Suppose you want to research a target group of as many as 10,000 people. Do you have to interview all 10,000 people to get the right results? Certainly not; only a part of the research population needs to participate in your research to get representative results. Let me explain what representativeness means and when the results are deemed characteristic.
Representativeness means the degree to which the respondents in a sample group are a good reflection of the target group of your research. Therefore, your research is representative, which means that the conclusion of your research is true for 'everyone' in your research population.
If you have a research population of 10,000 people, you will ultimately need to interview 400 people to arrive at the opinion of the larger group. This does not mean that you only need to approach 400 people. You have to deal with a response rate. This is the percentage of people who participate in your survey. Your response rate depends on the subject you are researching, how easy and fun it is to participate in your research, and what people get in return. I often use a response rate of 30% because I usually research fun subjects, and I am experienced in making it easy to participate in a survey. I also ask the client for a nice gift for the people who participate in the survey. Tips to increase your response rate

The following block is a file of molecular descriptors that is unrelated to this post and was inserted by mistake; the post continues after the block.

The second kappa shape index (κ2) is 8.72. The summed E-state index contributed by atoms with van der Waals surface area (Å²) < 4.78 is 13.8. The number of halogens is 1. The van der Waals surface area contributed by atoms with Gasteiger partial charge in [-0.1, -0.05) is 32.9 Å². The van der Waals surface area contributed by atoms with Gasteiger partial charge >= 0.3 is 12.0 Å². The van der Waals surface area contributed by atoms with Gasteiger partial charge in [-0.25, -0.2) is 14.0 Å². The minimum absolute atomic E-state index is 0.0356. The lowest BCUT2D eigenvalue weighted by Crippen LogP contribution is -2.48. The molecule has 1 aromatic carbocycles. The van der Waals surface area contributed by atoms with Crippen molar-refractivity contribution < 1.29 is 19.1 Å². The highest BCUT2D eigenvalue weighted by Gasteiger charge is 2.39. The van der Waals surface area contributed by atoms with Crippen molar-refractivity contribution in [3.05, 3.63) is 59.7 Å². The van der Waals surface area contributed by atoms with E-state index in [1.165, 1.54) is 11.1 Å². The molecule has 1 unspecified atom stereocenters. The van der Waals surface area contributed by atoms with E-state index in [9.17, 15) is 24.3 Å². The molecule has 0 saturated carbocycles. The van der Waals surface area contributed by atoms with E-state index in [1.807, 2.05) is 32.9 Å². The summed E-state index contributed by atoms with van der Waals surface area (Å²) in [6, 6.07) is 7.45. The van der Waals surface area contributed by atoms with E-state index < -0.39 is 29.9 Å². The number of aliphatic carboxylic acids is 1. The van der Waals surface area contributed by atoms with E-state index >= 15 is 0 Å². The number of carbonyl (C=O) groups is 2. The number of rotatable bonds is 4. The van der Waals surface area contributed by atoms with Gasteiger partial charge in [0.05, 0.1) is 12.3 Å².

Because not everyone will participate in your survey, you will need to have a larger sample group. If you need 400 respondents and assume a response rate of 30%, you will need to interview a sample group of 400/30%=1,333.
When you conduct a survey, you must keep in mind that the smaller the research population is, the larger the number of respondents will be to arrive at the desired representative results. Sometimes, however, respondents' input is more valuable than the number of participants. In this case, you're referring to qualitative research, and it can be more important to focus on the research results than the representativeness in some cases.